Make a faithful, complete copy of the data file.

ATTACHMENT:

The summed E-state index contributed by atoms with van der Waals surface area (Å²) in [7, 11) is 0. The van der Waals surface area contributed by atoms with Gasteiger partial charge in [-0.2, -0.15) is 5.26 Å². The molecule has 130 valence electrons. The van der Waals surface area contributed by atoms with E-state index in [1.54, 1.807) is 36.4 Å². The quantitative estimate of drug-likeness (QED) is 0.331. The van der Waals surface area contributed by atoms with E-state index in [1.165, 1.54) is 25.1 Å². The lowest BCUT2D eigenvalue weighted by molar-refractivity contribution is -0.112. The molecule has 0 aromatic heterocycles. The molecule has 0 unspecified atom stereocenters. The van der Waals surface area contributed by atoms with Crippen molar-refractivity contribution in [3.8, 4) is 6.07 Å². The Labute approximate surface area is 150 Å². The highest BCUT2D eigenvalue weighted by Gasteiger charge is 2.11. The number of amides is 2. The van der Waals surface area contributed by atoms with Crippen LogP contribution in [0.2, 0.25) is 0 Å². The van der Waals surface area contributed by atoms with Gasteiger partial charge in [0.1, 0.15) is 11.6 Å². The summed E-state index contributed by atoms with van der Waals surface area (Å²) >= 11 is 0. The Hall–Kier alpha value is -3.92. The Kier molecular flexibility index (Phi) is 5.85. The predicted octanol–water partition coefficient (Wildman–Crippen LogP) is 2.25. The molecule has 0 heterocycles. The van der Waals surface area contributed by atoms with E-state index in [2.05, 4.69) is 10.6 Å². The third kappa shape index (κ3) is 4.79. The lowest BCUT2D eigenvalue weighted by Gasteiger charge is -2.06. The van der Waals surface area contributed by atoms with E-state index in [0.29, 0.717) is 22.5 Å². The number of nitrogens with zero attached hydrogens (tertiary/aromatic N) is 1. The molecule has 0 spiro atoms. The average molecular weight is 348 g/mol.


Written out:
The summed E-state index contributed by atoms with van der Waals surface area (Å²) in [7, 11) is 0. The van der Waals surface area contributed by atoms with Gasteiger partial charge in [-0.2, -0.15) is 5.26 Å². The molecule has 130 valence electrons. The van der Waals surface area contributed by atoms with E-state index in [1.54, 1.807) is 36.4 Å². The quantitative estimate of drug-likeness (QED) is 0.331. The van der Waals surface area contributed by atoms with E-state index in [1.165, 1.54) is 25.1 Å². The lowest BCUT2D eigenvalue weighted by molar-refractivity contribution is -0.112. The molecule has 0 aromatic heterocycles. The molecule has 0 unspecified atom stereocenters. The van der Waals surface area contributed by atoms with Crippen molar-refractivity contribution in [3.8, 4) is 6.07 Å². The Labute approximate surface area is 150 Å². The highest BCUT2D eigenvalue weighted by Gasteiger charge is 2.11. The number of amides is 2. The van der Waals surface area contributed by atoms with Crippen LogP contribution in [0.2, 0.25) is 0 Å². The van der Waals surface area contributed by atoms with Gasteiger partial charge in [0.1, 0.15) is 11.6 Å². The summed E-state index contributed by atoms with van der Waals surface area (Å²) >= 11 is 0. The Hall–Kier alpha value is -3.92. The Kier molecular flexibility index (Phi) is 5.85. The predicted octanol–water partition coefficient (Wildman–Crippen LogP) is 2.25. The molecule has 0 heterocycles. The van der Waals surface area contributed by atoms with E-state index in [2.05, 4.69) is 10.6 Å². The third kappa shape index (κ3) is 4.79. The lowest BCUT2D eigenvalue weighted by Gasteiger charge is -2.06. The van der Waals surface area contributed by atoms with E-state index in [0.29, 0.717) is 22.5 Å². The number of nitrogens with zero attached hydrogens (tertiary/aromatic N) is 1. The molecule has 0 spiro atoms. The average molecular weight is 348 g/mol.